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#8 of 17 Old 10-30-2013, 07:47 PM
 
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I would be concerned about a child getting 3 MMR shots.  MMR is one of the more reactive vaccines, and has a fairly significant febrile seizure rate.

 

I have also seen the data out of Quebec, and yes, it does seem that those vaccinated early might have less immunity.

 

I have seen the study (or article) on how early vaccination leads to less febrile seizures.  it sounds nice, until you realize that those fevers are signs the body is mounting a good immune response to the vaccines, so younger kids might not be as prone to fevers (and thus febrile seizures) as they are not mounting as good a response.

 

If I were doing MMR at all, I would do it between 3-9, and I would check titres after one shot.  A second is often not needed.  If I did not want to wait until 3, I would do it after 15 months and check tires.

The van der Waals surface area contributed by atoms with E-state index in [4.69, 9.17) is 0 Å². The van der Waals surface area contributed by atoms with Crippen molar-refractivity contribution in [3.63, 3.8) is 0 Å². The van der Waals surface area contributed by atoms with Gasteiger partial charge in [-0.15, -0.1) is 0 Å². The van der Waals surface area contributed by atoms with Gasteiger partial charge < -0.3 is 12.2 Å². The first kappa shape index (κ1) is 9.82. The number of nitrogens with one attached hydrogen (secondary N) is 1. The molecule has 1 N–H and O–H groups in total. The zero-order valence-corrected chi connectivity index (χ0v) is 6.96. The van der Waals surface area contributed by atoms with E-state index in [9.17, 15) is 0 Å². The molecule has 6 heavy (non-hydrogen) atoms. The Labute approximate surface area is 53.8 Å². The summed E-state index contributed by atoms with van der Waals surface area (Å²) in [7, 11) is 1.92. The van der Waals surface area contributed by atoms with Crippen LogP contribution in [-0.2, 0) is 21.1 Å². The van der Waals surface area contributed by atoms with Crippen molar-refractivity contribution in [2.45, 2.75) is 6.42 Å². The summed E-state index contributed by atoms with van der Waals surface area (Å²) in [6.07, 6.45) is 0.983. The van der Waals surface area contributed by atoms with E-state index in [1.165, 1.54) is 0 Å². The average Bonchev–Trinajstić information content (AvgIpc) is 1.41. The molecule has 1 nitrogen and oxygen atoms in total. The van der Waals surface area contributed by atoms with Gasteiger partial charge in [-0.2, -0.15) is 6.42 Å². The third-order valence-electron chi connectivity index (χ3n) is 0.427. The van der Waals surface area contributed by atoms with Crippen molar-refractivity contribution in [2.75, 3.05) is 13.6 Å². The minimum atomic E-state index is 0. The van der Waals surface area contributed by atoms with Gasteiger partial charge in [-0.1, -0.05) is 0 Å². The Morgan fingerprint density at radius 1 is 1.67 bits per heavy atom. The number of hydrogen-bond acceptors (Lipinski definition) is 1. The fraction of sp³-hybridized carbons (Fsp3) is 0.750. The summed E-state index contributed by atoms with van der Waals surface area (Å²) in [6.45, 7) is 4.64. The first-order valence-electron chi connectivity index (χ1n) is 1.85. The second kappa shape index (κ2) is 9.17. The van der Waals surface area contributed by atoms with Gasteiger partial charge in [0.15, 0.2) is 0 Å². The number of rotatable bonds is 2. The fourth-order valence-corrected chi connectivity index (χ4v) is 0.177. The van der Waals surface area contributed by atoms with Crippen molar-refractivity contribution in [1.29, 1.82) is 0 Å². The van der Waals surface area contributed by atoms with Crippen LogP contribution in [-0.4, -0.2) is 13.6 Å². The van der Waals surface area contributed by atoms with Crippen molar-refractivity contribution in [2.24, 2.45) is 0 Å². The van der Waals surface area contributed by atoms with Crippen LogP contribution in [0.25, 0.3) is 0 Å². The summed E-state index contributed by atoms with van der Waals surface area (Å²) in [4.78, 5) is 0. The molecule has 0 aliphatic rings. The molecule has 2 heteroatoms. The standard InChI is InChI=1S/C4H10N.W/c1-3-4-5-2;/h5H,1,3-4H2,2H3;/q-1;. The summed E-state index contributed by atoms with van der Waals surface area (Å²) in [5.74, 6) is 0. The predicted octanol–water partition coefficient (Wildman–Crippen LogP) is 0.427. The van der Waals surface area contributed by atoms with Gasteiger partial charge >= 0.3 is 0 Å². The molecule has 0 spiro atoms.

A little OT, but yes, I think vaccine policy that is over the top pushes a small percentage of the people away or on a road to questioning things.  


There is a battle of two wolves inside us.  One is good and the other is evil.  The wolf that wins is the one you feed.

 

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#9 of 17 Old 10-30-2013, 08:33 PM - Thread Starter
 
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Quote:
Originally Posted by kathymuggle View Post

I would be concerned about a child getting 3 MMR shots.  MMR is one of the more reactive vaccines, and has a fairly significant febrile seizure rate.

I have also seen the data out of Quebec, and yes, it does seem that those vaccinated early might have less immunity.

I have seen the study (or article) on how early vaccination leads to less febrile seizures.  it sounds nice, until you realize that those fevers are signs the body is mounting a good immune response to the vaccines, so younger kids might not be as prone to fevers (and thus febrile seizures) as they are not mounting as good a response.